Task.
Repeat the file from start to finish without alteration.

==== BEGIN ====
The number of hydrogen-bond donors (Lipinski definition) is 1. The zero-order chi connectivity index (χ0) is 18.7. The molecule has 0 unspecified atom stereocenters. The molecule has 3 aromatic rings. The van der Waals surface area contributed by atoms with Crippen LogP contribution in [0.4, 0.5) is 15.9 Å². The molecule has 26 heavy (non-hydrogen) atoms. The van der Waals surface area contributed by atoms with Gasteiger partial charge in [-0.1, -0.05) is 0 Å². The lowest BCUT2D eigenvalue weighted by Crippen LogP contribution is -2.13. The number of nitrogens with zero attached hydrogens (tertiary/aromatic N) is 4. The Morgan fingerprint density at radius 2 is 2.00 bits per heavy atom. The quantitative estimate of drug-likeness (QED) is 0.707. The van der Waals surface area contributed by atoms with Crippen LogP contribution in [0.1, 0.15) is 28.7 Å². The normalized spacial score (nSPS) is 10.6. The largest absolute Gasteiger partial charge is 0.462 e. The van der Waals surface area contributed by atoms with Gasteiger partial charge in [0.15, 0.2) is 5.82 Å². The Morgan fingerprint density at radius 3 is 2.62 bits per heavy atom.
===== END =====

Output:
The number of hydrogen-bond donors (Lipinski definition) is 1. The zero-order chi connectivity index (χ0) is 18.7. The molecule has 0 unspecified atom stereocenters. The molecule has 3 aromatic rings. The van der Waals surface area contributed by atoms with Crippen LogP contribution in [0.4, 0.5) is 15.9 Å². The molecule has 26 heavy (non-hydrogen) atoms. The van der Waals surface area contributed by atoms with Gasteiger partial charge in [-0.1, -0.05) is 0 Å². The lowest BCUT2D eigenvalue weighted by Crippen LogP contribution is -2.13. The number of nitrogens with zero attached hydrogens (tertiary/aromatic N) is 4. The Morgan fingerprint density at radius 2 is 2.00 bits per heavy atom. The quantitative estimate of drug-likeness (QED) is 0.707. The van der Waals surface area contributed by atoms with Crippen LogP contribution in [0.1, 0.15) is 28.7 Å². The normalized spacial score (nSPS) is 10.6. The largest absolute Gasteiger partial charge is 0.462 e. The van der Waals surface area contributed by atoms with Gasteiger partial charge in [0.15, 0.2) is 5.82 Å². The Morgan fingerprint density at radius 3 is 2.62 bits per heavy atom.